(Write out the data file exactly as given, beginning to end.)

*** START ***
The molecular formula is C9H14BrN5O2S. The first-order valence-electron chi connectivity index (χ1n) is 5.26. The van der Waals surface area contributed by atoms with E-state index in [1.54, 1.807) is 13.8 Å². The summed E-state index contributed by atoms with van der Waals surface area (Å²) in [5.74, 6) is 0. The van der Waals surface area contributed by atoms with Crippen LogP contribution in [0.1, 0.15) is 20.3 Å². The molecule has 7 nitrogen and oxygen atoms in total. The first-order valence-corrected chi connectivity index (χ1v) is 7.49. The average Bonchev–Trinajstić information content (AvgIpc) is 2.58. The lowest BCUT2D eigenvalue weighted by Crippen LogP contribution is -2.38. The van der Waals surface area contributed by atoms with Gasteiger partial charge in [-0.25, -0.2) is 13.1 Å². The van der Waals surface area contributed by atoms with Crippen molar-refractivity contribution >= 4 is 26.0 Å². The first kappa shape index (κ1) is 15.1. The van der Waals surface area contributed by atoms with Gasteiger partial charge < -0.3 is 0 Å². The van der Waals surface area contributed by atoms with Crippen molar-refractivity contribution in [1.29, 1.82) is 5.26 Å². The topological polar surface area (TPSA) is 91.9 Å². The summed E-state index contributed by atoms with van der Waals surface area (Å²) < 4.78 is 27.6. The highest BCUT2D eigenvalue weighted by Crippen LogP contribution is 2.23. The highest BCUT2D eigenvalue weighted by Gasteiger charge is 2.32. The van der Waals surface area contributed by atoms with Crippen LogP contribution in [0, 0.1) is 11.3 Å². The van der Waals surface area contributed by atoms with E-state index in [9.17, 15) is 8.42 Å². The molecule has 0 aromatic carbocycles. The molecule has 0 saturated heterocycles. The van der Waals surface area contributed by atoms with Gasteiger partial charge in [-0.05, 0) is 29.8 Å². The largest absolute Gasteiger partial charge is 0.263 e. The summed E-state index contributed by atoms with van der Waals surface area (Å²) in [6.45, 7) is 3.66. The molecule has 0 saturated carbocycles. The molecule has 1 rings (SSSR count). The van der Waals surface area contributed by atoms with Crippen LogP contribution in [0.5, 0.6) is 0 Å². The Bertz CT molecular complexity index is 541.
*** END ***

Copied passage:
The molecular formula is C9H14BrN5O2S. The first-order valence-electron chi connectivity index (χ1n) is 5.26. The van der Waals surface area contributed by atoms with E-state index in [1.54, 1.807) is 13.8 Å². The summed E-state index contributed by atoms with van der Waals surface area (Å²) in [5.74, 6) is 0. The van der Waals surface area contributed by atoms with Crippen LogP contribution in [0.1, 0.15) is 20.3 Å². The molecule has 7 nitrogen and oxygen atoms in total. The first-order valence-corrected chi connectivity index (χ1v) is 7.49. The average Bonchev–Trinajstić information content (AvgIpc) is 2.58. The lowest BCUT2D eigenvalue weighted by Crippen LogP contribution is -2.38. The van der Waals surface area contributed by atoms with Gasteiger partial charge in [-0.25, -0.2) is 13.1 Å². The van der Waals surface area contributed by atoms with Crippen molar-refractivity contribution >= 4 is 26.0 Å². The first kappa shape index (κ1) is 15.1. The van der Waals surface area contributed by atoms with Gasteiger partial charge < -0.3 is 0 Å². The van der Waals surface area contributed by atoms with Crippen molar-refractivity contribution in [1.29, 1.82) is 5.26 Å². The topological polar surface area (TPSA) is 91.9 Å². The summed E-state index contributed by atoms with van der Waals surface area (Å²) < 4.78 is 27.6. The highest BCUT2D eigenvalue weighted by Crippen LogP contribution is 2.23. The highest BCUT2D eigenvalue weighted by Gasteiger charge is 2.32. The van der Waals surface area contributed by atoms with Crippen LogP contribution in [0, 0.1) is 11.3 Å². The van der Waals surface area contributed by atoms with E-state index in [9.17, 15) is 8.42 Å². The molecule has 0 aromatic carbocycles. The molecule has 0 saturated heterocycles. The van der Waals surface area contributed by atoms with Gasteiger partial charge in [-0.05, 0) is 29.8 Å². The largest absolute Gasteiger partial charge is 0.263 e. The summed E-state index contributed by atoms with van der Waals surface area (Å²) in [6.45, 7) is 3.66. The molecule has 0 saturated carbocycles. The molecule has 1 rings (SSSR count). The van der Waals surface area contributed by atoms with Crippen LogP contribution in [0.5, 0.6) is 0 Å². The Bertz CT molecular complexity index is 541.